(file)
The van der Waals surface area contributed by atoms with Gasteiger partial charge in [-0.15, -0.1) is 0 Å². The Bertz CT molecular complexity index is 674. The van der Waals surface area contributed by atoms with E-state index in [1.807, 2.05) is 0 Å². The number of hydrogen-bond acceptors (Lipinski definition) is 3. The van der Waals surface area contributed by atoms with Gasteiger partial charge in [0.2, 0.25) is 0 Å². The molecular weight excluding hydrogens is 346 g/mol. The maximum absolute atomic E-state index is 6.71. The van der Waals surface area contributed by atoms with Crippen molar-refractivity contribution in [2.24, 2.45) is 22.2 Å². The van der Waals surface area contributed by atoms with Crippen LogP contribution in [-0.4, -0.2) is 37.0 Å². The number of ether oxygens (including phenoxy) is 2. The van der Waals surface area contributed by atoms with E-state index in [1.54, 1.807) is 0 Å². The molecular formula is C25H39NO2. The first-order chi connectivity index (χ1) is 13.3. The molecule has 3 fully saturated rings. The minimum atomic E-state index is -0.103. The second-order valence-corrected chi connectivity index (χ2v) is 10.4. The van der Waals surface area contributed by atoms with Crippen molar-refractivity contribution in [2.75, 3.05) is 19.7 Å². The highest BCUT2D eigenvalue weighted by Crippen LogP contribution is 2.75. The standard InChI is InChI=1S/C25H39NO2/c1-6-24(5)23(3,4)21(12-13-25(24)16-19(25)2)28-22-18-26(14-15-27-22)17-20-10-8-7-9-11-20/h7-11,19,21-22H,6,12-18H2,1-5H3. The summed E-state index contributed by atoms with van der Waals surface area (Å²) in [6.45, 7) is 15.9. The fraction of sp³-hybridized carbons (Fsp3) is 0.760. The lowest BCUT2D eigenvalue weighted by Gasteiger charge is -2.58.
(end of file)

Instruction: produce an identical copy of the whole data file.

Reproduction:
The van der Waals surface area contributed by atoms with Gasteiger partial charge in [-0.15, -0.1) is 0 Å². The Bertz CT molecular complexity index is 674. The van der Waals surface area contributed by atoms with E-state index in [1.807, 2.05) is 0 Å². The number of hydrogen-bond acceptors (Lipinski definition) is 3. The van der Waals surface area contributed by atoms with Gasteiger partial charge in [0.2, 0.25) is 0 Å². The molecular weight excluding hydrogens is 346 g/mol. The maximum absolute atomic E-state index is 6.71. The van der Waals surface area contributed by atoms with Crippen molar-refractivity contribution in [2.24, 2.45) is 22.2 Å². The van der Waals surface area contributed by atoms with Crippen LogP contribution in [-0.4, -0.2) is 37.0 Å². The number of ether oxygens (including phenoxy) is 2. The van der Waals surface area contributed by atoms with E-state index in [1.54, 1.807) is 0 Å². The molecular formula is C25H39NO2. The first-order chi connectivity index (χ1) is 13.3. The molecule has 3 fully saturated rings. The minimum atomic E-state index is -0.103. The second-order valence-corrected chi connectivity index (χ2v) is 10.4. The van der Waals surface area contributed by atoms with Crippen molar-refractivity contribution in [2.75, 3.05) is 19.7 Å². The highest BCUT2D eigenvalue weighted by Crippen LogP contribution is 2.75. The standard InChI is InChI=1S/C25H39NO2/c1-6-24(5)23(3,4)21(12-13-25(24)16-19(25)2)28-22-18-26(14-15-27-22)17-20-10-8-7-9-11-20/h7-11,19,21-22H,6,12-18H2,1-5H3. The summed E-state index contributed by atoms with van der Waals surface area (Å²) in [6.45, 7) is 15.9. The fraction of sp³-hybridized carbons (Fsp3) is 0.760. The lowest BCUT2D eigenvalue weighted by Gasteiger charge is -2.58.